|Dormant blast furnaces of Bethlehem Steel lurk across the Lehigh River|
From what little I’ve been able to ascertain, Nisky Hill Cemetery was founded in 1864 as a Moravian burial ground. The original “Union Cemetery” (having nothing to do with the Grand Army of the Republic) at the eastern end of this large rectangular property, appears to have been annexed to Nisky Hill at some point in time. The old gates along the front of the cemetery (East Church Street) offer the words “UNION CEMETERY” spelled out on them in wrought iron. I will assume Bethlehem Union Cemetery predates Nisky Hill.
|Office at main entrance, Nisky Hill Cemetery|
|Interesting example of a "pre-need" cemetery monument|
While it was a bit uncomfortable being out in the elements on this bright chilly winter’s day, it was actually kind of a cake walk. After some recent visits to abandoned cemeteries where I had to climb over fences and fall out of trees, this visit to Nisky Hill was so easy it seemed like I was getting away with something! While there was snow on the ground, the roads were plowed – in fact, the gates were wide open and we drove right in! Sometimes you take such conveniences for granted. There are in fact many cemeteries I’ve visited in winter where they don’t even plow the snow off the roads or even unlock the gate! Nisky Hill Cemetery is well-maintained and safe. I would guess that the caretaker lives on site in the old office building (there was a swing set behind it).
As we made our way methodically from one mausoleum to the next, I kept thinking about the heating packets for my gloves that I left in the trunk of my car. Oh well, cold fingers are better than the bloody ones ripped up by barbed wire a few weeks ago as a result of my last cemetery exploration! Today, we had a warm running vehicle to which we could adjourn about every fifteen minutes. Pampered.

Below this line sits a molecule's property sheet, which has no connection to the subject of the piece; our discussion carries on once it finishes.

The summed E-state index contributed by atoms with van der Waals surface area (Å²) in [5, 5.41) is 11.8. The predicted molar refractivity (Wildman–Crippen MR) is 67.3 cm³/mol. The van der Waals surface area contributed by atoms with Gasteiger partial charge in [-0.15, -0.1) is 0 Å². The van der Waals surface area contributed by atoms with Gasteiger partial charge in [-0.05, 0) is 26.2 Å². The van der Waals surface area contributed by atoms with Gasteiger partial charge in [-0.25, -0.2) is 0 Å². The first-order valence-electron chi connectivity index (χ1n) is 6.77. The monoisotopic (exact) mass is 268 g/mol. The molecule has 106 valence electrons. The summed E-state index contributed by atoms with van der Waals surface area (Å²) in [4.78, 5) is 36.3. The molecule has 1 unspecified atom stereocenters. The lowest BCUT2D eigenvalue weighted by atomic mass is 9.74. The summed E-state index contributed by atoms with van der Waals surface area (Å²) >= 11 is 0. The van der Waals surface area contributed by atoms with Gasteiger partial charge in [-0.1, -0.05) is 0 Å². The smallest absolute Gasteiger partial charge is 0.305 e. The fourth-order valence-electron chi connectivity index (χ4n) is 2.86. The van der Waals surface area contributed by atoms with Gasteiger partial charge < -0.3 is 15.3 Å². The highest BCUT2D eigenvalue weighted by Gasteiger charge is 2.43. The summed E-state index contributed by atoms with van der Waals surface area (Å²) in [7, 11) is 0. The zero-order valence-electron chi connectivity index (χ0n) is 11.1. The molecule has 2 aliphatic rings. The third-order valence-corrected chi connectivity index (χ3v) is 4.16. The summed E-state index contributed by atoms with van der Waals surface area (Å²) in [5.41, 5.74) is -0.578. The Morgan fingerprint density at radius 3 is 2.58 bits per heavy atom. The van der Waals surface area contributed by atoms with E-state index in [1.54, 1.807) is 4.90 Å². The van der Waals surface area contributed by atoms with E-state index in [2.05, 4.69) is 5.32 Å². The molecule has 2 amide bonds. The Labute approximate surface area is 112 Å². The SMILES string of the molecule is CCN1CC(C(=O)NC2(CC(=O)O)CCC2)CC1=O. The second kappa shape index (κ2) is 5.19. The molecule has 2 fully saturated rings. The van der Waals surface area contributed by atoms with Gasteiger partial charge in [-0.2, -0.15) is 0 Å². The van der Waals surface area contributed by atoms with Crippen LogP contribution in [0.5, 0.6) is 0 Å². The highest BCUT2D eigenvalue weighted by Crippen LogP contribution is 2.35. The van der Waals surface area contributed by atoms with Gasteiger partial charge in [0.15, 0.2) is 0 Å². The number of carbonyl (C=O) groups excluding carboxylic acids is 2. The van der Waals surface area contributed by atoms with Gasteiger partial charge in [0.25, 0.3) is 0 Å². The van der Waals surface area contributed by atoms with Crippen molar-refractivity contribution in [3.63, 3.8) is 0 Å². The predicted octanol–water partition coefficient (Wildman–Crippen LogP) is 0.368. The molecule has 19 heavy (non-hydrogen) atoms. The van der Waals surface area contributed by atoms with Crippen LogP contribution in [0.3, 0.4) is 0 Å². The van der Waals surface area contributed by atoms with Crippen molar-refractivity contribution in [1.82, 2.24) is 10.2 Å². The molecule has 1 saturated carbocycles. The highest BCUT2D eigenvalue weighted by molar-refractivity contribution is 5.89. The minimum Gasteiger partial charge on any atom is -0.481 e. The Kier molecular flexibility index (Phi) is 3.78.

|Zinc ("White Bronze") memorial|
|Author at William H. Thomas monument|
Perhaps the most unusual monument in the entire cemetery was the one at the main entrance. Before we met up at Nisky Hill, my friends texted me about their impending arrival. This was about fifteen minutes after I arrived. I texted them back, “Meet you at the giant phallus.” I took a selfie before they got there, to help gauge the size - I am six foot two inches tall. Imagine. What would possess someone to install such a thing on one’s grave is beyond me, but apparently William H. Thomas was possessed by exactly that prior to his death in 1928. Maybe he wanted his monument to be higher than the steel stacks across the river? This sixteen-foot high tan (I swear) granite testament to the male ego stands out like a witty analogy amidst the much smaller, normal-sized grave markers that surround it.
According to Funeralwise.com, “Moravians focus on the simplicity of burial grounds. They believe in uniform, plain grave markers and inscriptions to emphasize the equality of all human beings.” Oddly, the phallus is right next to the office building so no one can ever miss it. "Equality" aside, whoever all there people were, the residents of Nisky Hill and Union Cemetery in Bethlehem, their choice of how to be remembered was personal. These markers and monuments represent their lives, their community, their collective soul. It is a varied collection.
|Older Moravian grave markers|